Last school year we did a whole lot of deschooling and it was very necessary. In DJ's case it was coming from the angle that Yes, school is fun and you should be able to learn about whatever your heart desires. For Ken it was more for building self confidence, and to get her to understand that we don't learn everything we need to know in a day. It frustrates her that she doesn't really understand Long Division yet. Just like adults, kids can fall into the comparison trap. Ken loved school, but the way lessons were presented sometimes just went right over her head, math particularly. Ken felt she was falling behind in school(her last report card was all A's and one B) and asked if she can be home schooled with DJ.
I shouldn't of giving them everything!! Last year as I reflect the children were bouncing from one interest to another not really able to get deeper into their work. There were a few projects that they did follow through, but more than half of them were started and quickly pushed to the side. Why was this happening? Isn't this something you said you wanted to do? I would ask them. The answer is simple, I gave them everything! If they said they wanted to learn about Space, I quickly went out and brought a science kit about Space. This went for everything. It was fun to see that they were busying themselves, and again we were deschooling. What's my point? I gave them no room to create, no room to wrap up a project because before they finished one I found another one for them to start. I'll be straight forward, I meddled in their business. I am sure this was a turn off for them. Now that I have been deschooled I can see what we can improve on here in the schooling department. I specifically purchased new materials this year that I am 100% certain that will foster their creativity and allow them to grow into. Also it prevents me from impulse shopping at the Teacher store, which is the wrong message to send to kids. This is another reason why they jumped from project to project. Mom is an impulse shopper( thankfully not anymore:)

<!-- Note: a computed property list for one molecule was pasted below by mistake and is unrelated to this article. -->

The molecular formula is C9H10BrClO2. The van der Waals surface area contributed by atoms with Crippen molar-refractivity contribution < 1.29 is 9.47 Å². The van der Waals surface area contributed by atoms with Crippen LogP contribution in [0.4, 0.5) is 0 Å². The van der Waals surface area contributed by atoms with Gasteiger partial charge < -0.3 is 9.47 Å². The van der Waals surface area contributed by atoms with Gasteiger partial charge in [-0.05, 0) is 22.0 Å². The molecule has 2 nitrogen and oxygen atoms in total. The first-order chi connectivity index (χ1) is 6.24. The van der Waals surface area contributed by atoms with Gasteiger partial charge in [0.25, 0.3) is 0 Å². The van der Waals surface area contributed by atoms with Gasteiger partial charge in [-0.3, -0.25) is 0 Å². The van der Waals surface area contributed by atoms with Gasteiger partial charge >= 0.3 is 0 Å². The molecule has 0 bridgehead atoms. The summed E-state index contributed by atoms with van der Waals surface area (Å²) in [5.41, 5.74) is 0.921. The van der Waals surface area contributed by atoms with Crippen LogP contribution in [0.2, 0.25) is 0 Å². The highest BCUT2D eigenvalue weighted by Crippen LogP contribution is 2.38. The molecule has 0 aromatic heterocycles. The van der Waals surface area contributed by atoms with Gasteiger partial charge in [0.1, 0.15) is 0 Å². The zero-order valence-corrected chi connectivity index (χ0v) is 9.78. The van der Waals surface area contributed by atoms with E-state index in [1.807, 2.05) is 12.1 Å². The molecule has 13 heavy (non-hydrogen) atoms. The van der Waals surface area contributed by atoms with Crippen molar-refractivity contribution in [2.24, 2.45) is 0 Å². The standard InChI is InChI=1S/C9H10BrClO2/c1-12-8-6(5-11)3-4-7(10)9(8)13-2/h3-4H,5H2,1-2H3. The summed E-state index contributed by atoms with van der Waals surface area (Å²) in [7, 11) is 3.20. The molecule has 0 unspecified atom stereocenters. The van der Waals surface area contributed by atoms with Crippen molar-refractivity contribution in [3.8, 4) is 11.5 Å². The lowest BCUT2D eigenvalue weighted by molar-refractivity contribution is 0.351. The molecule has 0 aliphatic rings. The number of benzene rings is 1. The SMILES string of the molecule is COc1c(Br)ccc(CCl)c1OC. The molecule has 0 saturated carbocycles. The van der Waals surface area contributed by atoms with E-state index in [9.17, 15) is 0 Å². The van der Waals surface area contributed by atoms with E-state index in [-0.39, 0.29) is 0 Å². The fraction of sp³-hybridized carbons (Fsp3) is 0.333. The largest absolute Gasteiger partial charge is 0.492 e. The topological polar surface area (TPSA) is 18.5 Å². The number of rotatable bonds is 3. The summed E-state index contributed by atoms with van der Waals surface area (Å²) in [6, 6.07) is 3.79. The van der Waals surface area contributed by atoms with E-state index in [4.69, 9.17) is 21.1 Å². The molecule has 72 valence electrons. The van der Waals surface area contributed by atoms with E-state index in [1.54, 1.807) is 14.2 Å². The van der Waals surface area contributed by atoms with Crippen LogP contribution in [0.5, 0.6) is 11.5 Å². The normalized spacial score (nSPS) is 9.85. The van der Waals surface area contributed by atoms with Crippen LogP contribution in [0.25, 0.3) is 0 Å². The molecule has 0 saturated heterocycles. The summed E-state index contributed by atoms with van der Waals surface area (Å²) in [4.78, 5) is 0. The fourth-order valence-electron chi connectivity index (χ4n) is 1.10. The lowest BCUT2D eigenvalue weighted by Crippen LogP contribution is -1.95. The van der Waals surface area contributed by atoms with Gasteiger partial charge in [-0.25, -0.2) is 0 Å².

They love worksheets(colorful ones), science(especially if it involves mixing things up:), math, reading, learning about where people live, figuring out how did this world come to be, drawing with different art mediums, listening to music, and speaking in different languages. Did I miss anything? Reluctant Learners they are not, Thinkers they are!! They get really ticked off when they share an idea with me and then I take off with it as if it is my own.
This year they are ready to take on new skills and goals as long as I agree to allow them to do it. Sounds simple but it really isn't for me. You may see some science kits( I have a addiction to those:) but they were sought out by them and made to be an independent work that will help keep my hands away.
Michelle is doing great! She loves her freedom to pursue her interest. As school gets closer she is really not into being home schooled anymore. I don't think it will last past the first semester, we'll give it a try. If it doesn't work she will return back to school. This isn't a disappointment for me at all, I follow the child. If Michelle isn't feeling it, then we need to move on to what she is feeling. I respect her honesty and I don't home school my children because that it is something that I want to do, they asked me to and I obliged. For Michelle this is something that she wanted and she may still want this, maybe she is missing her friends:) Any way I want her to be excited, especially while learning and if that is at school then so be it.
So this year the goal for me is stop giving them everything and stop meddling in their ideas. I will continue to prepare their environment the best way I know how. Most importantly, I will follow them and not take the lead.
I already have the Magic School Bus Chemistry kit on the shelves. This should help me control my addiction at least to Christmas(fingers crossed).